Bob Vander Plaats had a strong showing in the Republican primary for governor, winning 41 percent of the vote despite being massively outspent by Terry Branstad. He hasn’t endorsed Branstad yet, and the post-primary meeting between the two candidates reportedly “did not go well”. That sparked chatter about Vander Plaats running for governor as an independent candidate. He ruled out that option during the Republican primary campaign, but notably has said nothing during the past week to dispel the rumors. I figured he was trying to keep Branstad guessing in the hope that Branstad would choose a Vander Plaats loyalist as a running mate (perhaps retiring State Representative Jodi Tymeson). But no one from the Vander Plaats camp even made Branstad’s short list, and the final choice, Kim Reynolds, looks straight out of the playbook of the religious right’s nemesis Doug Gross.
Vander Plaats will be the featured guest on Steve Deace’s WHO radio program today at 5 pm, on the eve of the Iowa GOP’s state convention in Des Moines. Like Terry Branstad, I won’t be listening to Deace’s show, but I do enjoy a little scenario spinning about the options facing Vander Plaats.
UPDATE: Vander Plaats said he hasn’t decided yet whether to run as an independent candidate. First thoughts on his comments today are after the jump.
Option 1: Be a good Republican soldier, endorse the Branstad/Reynolds ticket now. I think we can all agree Vander Plaats isn’t headed in this direction. If he planned on being a team player, he could have organized a statement or joint appearance with Branstad, or at least ruled out an independent candidacy.
During the second Republican gubernatorial debate, Vander Plaats said the GOP nominee has a responsibility “to authentically earn the endorsement and support of the peers in the race as well as the peer’s followers in the race.” Branstad has done little to reach out to Vander Plaats since winning the primary.
Option 2: Announce that he’s keeping an open mind now and may endorse Branstad later depending on the kind of campaign Branstad runs. If Vander Plaats is considering a third-party bid for governor, he has until August 13 to collect and file signature petitions with the Iowa Secretary of State’s office.
I don’t see how this course increases his leverage with Branstad, though. If Branstad were interested in making concessions to Vander Plaats, we’d have already heard about them. Like John Deeth keeps saying, losers don’t get to dictate terms to winners.
Option 3: Try to embarrass Branstad at the GOP convention by having supporters place Vander Plaats’ name in nomination for lieutenant governor. Some Vander Plaats backers are considering this option, and they may be waiting for a signal from the candidate himself. Branstad’s people are clearly worried about it, because they reached out to convention delegates yesterday to brag about how conservative Kim Reynolds is.
No one believes Vander Plaats has enough diehard supporters to keep Reynolds from being nominated as lieutenant governor. I don’t see what a convention spat accomplishes other than denying Branstad the kind of media coverage he wants for this weekend. If Vander Plaats announces on the radio today that he wants to be nominated as lieutenant governor and it turns out to be a total flop, the incident could embarrass Vander Plaats more than Branstad.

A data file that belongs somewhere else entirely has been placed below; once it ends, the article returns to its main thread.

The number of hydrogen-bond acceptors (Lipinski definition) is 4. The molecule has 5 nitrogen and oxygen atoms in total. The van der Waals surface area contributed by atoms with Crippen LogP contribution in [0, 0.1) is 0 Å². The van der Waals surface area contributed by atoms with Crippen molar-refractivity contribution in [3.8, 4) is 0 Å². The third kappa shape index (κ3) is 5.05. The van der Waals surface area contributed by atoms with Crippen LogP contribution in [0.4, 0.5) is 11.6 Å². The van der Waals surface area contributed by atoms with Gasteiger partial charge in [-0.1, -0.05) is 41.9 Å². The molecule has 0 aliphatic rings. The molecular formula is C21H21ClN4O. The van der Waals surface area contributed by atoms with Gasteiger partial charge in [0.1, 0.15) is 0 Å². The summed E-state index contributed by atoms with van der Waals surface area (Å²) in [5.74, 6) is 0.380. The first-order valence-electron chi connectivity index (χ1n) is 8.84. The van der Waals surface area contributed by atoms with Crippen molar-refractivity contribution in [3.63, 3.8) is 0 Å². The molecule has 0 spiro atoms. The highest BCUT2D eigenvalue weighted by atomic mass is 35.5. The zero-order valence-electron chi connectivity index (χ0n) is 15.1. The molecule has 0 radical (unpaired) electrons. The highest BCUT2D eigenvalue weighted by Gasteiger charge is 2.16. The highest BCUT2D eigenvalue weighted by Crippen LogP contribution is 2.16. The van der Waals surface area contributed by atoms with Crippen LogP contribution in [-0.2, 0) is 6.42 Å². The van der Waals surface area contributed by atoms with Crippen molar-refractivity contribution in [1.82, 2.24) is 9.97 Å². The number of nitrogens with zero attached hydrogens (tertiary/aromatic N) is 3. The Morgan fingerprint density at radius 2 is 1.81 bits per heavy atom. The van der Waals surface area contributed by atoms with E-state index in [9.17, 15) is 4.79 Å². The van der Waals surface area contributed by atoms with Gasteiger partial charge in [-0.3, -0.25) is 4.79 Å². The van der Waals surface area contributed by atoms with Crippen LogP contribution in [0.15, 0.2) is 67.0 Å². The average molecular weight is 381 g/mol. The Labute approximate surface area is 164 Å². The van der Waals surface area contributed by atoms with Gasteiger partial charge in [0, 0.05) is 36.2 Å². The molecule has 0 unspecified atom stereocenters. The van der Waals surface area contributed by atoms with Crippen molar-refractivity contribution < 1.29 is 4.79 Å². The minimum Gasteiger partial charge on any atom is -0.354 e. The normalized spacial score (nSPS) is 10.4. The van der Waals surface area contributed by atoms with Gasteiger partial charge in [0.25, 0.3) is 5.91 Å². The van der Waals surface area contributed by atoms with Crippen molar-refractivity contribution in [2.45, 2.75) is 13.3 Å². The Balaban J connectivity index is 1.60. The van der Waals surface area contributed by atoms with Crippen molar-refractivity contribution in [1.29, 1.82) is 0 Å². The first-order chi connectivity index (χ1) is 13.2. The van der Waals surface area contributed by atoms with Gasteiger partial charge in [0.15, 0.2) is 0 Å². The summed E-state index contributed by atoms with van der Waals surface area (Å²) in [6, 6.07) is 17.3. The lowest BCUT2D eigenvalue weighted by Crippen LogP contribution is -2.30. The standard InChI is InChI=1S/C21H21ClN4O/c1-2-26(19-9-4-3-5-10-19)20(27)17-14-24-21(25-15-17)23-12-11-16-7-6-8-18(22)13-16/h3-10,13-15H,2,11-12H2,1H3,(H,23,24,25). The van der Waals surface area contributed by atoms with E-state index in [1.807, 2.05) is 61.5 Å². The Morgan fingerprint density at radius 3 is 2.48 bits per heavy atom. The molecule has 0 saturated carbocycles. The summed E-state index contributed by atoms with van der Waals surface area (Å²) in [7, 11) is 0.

Option 4: Announce that he’s running for governor as an independent candidate. Though I’d love to see Vander Plaats split off some conservative votes in November, I find it very hard to believe he will take this leap.
Vander Plaats finished the primary without much left in his bank account. His campaign manager, Eric Woolson, has since joined Senator Chuck Grassley’s campaign staff. His campaign co-chair, Jodi Tymeson, told the Des Moines Register’s Tom Beaumont this week that “she expected to endorse Branstad”:
“If Branstad picks someone so wildly liberal, that’s the only way I could not support the ticket,” said Tymeson, a state representative from Winterset. “I don’t think he’s going to do that. I do expect the party to be united.”
Tymeson also told Beaumont that “she had not discussed an independent campaign” with Vander Plaats. During the primary race, Vander Plaats said Tymeson was one of his closest advisers.
I just can’t see who would staff or fund an independent campaign by Vander Plaats. Does the Iowa Family Policy Center really want to pour their resources into this, when they could be helping right-wing Republicans running for the Iowa House and Senate? State legislators and statehouse candidates who endorsed Vander Plaats during the primary will probably be forced to turn their backs on him if he runs as an independent. He would end up more marginalized than he is now.
Des Moines Register blogger (and former Republican) Graham Gillette laid out the case for Vander Plaats running:
in many ways, the Vander Plaats folks would prefer a Culver victory over one for Branstad. They do not like Culver, but Branstad’s victory in November would limit options for them in years to come – like who gets to be Party chair, who controls Party resources and who is in charge of the messaging carried and heard by conservatives. The heart of the battle in Iowa is not about winning an office, but for who controls the Republican/conservative/Tea Party cause. Vander Plaats is not ready to go into that good night and Branstad puts a significant dent into the aspirations of many who support Vander Plaats.